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UK and Japan Forge Historic Partnership to Propel Maritime Autonomy Forward

Organizations participate in a workshop between the UK and Japan to explore creative options for future collaboration on the deployment of autonomously safe marine systems.

During a four-day workshop in Japan from March 4–7, UK and Japanese partners are working together to expedite the development of an assurance framework for maritime autonomy and to start the creation of relevant regional and international rules.

Early in March, major talks involving representatives from the Japan Maritime Bureau, Japan Coast Guard, universities, research institutes, and the maritime industry were led by UK-based Lloyd’s Register (LR) and the National Physical Laboratory (NPL). Notable Japanese participants in the DFFAS+ Project, an initiative supported by the Nippon Foundation, included NYK, MOL, and K-LINE. The goal of the project was to design the Future Fully Autonomous Ship of Japan.

Organisations engage in UK-Japan

The goal of the discussions was to help UK and Japanese regulators better grasp the potential of autonomy in the maritime industry, provide a framework of assurance for its safe and dependable adoption, and create a plan for taking advantage of the opportunities that autonomy presents.

Japan wants physical demonstrator ships to be sailing by the middle of 2025, and by 2026, it wants to have ships operating in Japanese seas at LR’s autonomy level 4 (AL4). To achieve these goals, LR and NPL have decided to encourage the quickening of validation and verification processes in tandem with technological advancement and implementation, encompassing aspects like collision prevention, training, and security monitoring.

The goal of these initiatives is to advance the creation of a suitable regulatory environment in the UK, Japan, and other regions for the development, testing, innovation, and commercialization of safe and efficient autonomous boats and related technology.

The assurance framework comes from the Maritime Autonomy Assurance Testbed (MAAT), a UK-based cooperation headed by LR and NPL. Its objective is to create a certification and testing programme that will enable safe deployment.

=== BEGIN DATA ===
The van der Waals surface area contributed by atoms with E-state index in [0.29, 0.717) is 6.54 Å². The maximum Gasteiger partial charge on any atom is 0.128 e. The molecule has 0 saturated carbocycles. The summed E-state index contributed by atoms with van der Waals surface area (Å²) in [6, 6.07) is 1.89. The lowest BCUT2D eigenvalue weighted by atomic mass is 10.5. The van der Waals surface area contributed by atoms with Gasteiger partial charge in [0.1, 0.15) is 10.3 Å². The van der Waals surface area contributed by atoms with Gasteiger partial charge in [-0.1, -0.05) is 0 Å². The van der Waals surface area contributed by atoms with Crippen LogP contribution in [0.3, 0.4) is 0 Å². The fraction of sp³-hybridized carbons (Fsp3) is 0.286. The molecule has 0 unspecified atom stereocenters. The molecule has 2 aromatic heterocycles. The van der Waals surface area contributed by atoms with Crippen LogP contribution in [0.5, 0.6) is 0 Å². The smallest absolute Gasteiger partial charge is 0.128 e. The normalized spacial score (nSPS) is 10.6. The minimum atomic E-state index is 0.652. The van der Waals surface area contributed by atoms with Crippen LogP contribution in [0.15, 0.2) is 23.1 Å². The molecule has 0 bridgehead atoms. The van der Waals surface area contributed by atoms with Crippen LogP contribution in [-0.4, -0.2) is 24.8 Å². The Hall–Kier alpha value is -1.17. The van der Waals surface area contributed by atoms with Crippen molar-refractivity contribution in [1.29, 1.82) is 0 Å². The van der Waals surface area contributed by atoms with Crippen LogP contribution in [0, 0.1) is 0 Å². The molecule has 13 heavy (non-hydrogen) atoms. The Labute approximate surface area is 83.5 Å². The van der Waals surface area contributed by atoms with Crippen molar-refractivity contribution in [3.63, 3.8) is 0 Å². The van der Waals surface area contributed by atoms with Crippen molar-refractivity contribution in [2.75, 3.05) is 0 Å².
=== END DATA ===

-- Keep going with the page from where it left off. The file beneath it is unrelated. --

The market for autonomy and artificial intelligence (AI) is growing quickly; in April 2023, Outside of the Box, a joint report by Lloyd’s Register and Thetius, was released. The report predicted that the market would be valued at $1.47 billion in 2023 and grow at a compound annual growth rate (CAGR) of 22% over the next five years, reaching $3.09 billion by 2028.

Key objectives of the UK-Japan partnership include:

  • Research and Development Collaboration: Facilitating joint research initiatives and technology exchange programs to drive innovation in maritime autonomy.
  • Regulatory Alignment: Working towards harmonizing regulatory frameworks to enable the safe and seamless integration of autonomous technologies into maritime operations.
  • Industry Engagement: Engaging with industry stakeholders to promote adoption and implementation of autonomous systems across various maritime sectors.
  • Skills Development: Investing in education and training programs to cultivate a skilled workforce capable of developing, operating, and maintaining autonomous maritime technologies.
  • International Leadership: Demonstrating global leadership in maritime innovation and advocating for international cooperation on autonomous maritime initiatives.

“There is innovative research taking place in maritime automation, and LR is privileged to be involved in conversations with leaders in this field,” stated Tony Boylen, Principal Specialist Autonomy at Lloyd’s Register. Recent conversations indicate that industry and government in Japan and the UK are becoming more and more in agreement. We eagerly await the chance to collaborate with others in order to create an assurance system that will inspire confidence in maritime autonomy among investors and researchers.

The recent meetings have highlighted both the level of innovation and future capability of these technologies, as well as the importance of collaboration to accelerate the pace at which autonomous ships can be deployed operationally, stated Andre Burgess, Lead for Partnerships at the National Physical Laboratory (NPL) in Assured Autonomy. In order to achieve this goal, we are eager to create new research and innovation-driven collaborations between the UK and Japan.

Work in this area is continuing with a UK-led Summit on Maritime Autonomy, taking place on 18 April during Singapore Maritime Week. It sets out to share the latest insights on developments in Maritime Autonomous technologies and operational use cases, as well as outputs from existing research on testing, standards and assurance.

The UK-Japan partnership on maritime autonomy exemplifies the spirit of international cooperation and innovation, setting a precedent for collaboration in addressing complex challenges facing the maritime industry.

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